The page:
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THE Lake of the Ozarks Fishing GuideExpert Articles by John Neporadny Jr. - August 2007

Best Lures For Lake of the Ozarks Night Bassin’

by John Neporadny Jr.

As the searing summer sun heats up the water, bass relax in the cooler realm of deep water or the shade of heavy cover. Since the fish become reluctant to leave this cool domain during the heat of the day, you are limited to using lures that remain in the bass’ comfort zone longer.

However when the sun goes down and the water cools, the bass’ comfort zone expands from top to bottom, especially in the clear water sections of the Lake of the Ozarks. As bass become more active during the nocturnal hours they start craving a late-night snack. So now your lure choices expand to a wider array of options ranging from topwaters to bottom-bouncing baits.

Veteran nighttime anglers know a bunch of tackleboxes and rods and reels strewn out all over the boat’s deck after dark can result in broken tackle or a quick trip overboard. So they keep their decks clean and prevent any mishaps by picking a handful of productive lures for nocturnal bass.

A local angler who enjoys the nightlife on Lake of the Ozarks is Marty McGuire, who competes in night tournaments nearly every week during the summer on his home waters. The night-fishing experts offers the following selections as the best lures for catching bass after sunset.

Plastic Worms

When bass burrow into cover or hug the bottom at night, McGuire relies on a slow-moving lure such as a plastic worm for fishing in clear water or a jig in murky or stained conditions.

His home lake is filled with sunken brush piles so McGuire prefers a Texas-rigged worm or weedless jig for working through the limbs. If fishing pressure is heavy, McGuire uses a 7-inch plastic worm, but his favorite lure for most nights is a 10-inch black or blue fleck Berkley Power Worm impaled on a 4/0 or 5/0 hook. The Missouri angler opts for the magnum-size worm because he believes in the theory that bigger fish prefer bigger baits.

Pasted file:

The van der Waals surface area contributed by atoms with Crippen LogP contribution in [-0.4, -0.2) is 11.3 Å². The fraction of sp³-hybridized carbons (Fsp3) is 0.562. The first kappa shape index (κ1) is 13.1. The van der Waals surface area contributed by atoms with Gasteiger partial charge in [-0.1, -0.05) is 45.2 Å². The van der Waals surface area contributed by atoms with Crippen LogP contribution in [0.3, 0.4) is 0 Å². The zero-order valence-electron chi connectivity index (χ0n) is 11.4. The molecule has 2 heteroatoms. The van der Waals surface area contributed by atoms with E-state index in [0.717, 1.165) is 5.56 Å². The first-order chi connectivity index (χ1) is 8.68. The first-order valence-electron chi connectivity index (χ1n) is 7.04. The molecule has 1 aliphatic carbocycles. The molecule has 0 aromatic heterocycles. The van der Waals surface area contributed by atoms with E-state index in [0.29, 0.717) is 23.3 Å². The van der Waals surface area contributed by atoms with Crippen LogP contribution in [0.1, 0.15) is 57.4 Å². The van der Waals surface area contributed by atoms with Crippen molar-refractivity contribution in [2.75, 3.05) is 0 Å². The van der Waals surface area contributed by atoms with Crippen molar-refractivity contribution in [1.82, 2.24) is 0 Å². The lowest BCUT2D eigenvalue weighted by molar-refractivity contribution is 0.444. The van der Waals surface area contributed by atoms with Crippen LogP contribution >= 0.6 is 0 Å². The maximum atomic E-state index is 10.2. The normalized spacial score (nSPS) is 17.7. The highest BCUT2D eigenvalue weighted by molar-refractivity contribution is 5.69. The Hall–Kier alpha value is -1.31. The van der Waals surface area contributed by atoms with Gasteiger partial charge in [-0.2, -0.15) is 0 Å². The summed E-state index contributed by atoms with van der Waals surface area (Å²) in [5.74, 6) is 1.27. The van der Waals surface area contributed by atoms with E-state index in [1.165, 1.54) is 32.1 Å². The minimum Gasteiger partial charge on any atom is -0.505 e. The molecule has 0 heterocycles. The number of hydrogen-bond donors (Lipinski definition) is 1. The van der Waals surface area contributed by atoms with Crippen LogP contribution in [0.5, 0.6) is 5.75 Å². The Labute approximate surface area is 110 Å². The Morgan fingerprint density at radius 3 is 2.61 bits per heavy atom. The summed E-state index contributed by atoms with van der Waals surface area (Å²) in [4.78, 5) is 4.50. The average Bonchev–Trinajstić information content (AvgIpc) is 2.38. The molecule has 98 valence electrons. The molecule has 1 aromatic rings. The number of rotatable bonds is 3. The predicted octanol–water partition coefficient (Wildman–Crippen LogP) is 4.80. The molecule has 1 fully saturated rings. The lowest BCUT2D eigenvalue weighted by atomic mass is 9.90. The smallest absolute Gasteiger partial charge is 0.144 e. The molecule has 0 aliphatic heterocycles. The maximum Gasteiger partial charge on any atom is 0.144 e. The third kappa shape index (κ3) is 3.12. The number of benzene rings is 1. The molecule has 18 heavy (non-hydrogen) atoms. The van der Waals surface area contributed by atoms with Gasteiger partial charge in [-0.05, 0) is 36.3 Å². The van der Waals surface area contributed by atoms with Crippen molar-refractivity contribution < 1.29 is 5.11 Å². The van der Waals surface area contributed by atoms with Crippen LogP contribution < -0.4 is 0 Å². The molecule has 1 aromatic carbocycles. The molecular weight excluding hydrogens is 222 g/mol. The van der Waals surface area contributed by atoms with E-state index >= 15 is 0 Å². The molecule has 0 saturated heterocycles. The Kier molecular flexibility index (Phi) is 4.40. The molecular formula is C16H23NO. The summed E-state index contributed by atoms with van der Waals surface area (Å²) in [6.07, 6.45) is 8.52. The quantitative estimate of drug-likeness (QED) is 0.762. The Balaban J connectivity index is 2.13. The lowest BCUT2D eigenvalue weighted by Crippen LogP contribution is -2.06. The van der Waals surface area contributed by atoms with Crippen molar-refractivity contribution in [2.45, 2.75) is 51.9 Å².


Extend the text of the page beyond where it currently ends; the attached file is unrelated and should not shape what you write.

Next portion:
Since he mainly fishes the worm in the 10- to 20-foot depth range, McGuire rigs his worms with the same size weight (1/4-ounce bullet slip sinker) most of the time. “It gets to the bottom quick enough but it also falls slow enough in case the fish are hitting on the fall,” suggests McGuire.

The worm produces for McGuire during the middle of summer along main lake points and ledges or along steep banks halfway back in coves and creeks. Sunken brush piles are McGuire’s favorite target for nighttime worm fishing but he also takes bass from rock piles and steel support poles or boat hoists on docks.

Slowly lifting and dropping the worm works best for McGuire, especially when fishing brush. “I usually let it get down into the brush pile, then just raise my rod up (to the 11 or 12 o’clock position),” describes McGuire. “I usually hold the rod a little higher than most people to pull the worm up over the limbs and work it through the brush real slow. Then I drop the rod down to let the worm fall back to the bottom while keeping contact with the bait the whole time.”


If he’s fishing off-colored water at night, McGuire switches to a jig and heads for the shallows. Pitching a jig behind boat docks is one of McGuire’s favorite tactics for shallow nocturnal bass.

The night-fishing expert prefers a 3/8- to ˝-ounce live rubber jig in black or blue combined with a number 11 Uncle Josh Pork Frog or Zoom plastic chunk in the same colors.

McGuire also relies on his rod to impart action with his jig, but he retrieves this lure different than the worm. His retrieve consists of three to four quick pumps of his rod tip (1 to 2 inches at a time), reeling up slack and then another succession of quick pumps. “It really doesn’t move the jig up and down a whole lot it is more like a shake,” says McGuire.

Since presentations for both lures are similar, McGuire uses the same tackle for the worm and jig. He opts for a 7- to 7-˝ foot medium-heavy to heavy action rod and a high-speed baitcast reel (6.1:1 or higher gear ratio) spooled with 20-pound test line. The veteran night angler prefers the heavy line and high-speed reel for quickly jerking bass away from brush and boat docks.

If the summer sun makes fishing unbearable on Lake of the Ozarks during the day, you can still enjoy some hot bass action after dark. For information on lodging and other facilities at the Lake of the Ozarks or to receive a free 152-page vacation guide, call the Lake of the Ozarks Convention & Visitors Bureau at 1-800-FUN-LAKE or visit the Lake of the Ozarks Convention and Visitors Bureau web site at funlake.com.

Copies of John Neporadny's book, "THE Lake of the Ozarks Fishing Guide" are available by calling 573/365-4296 or visiting the web site www.jnoutdoors.com.

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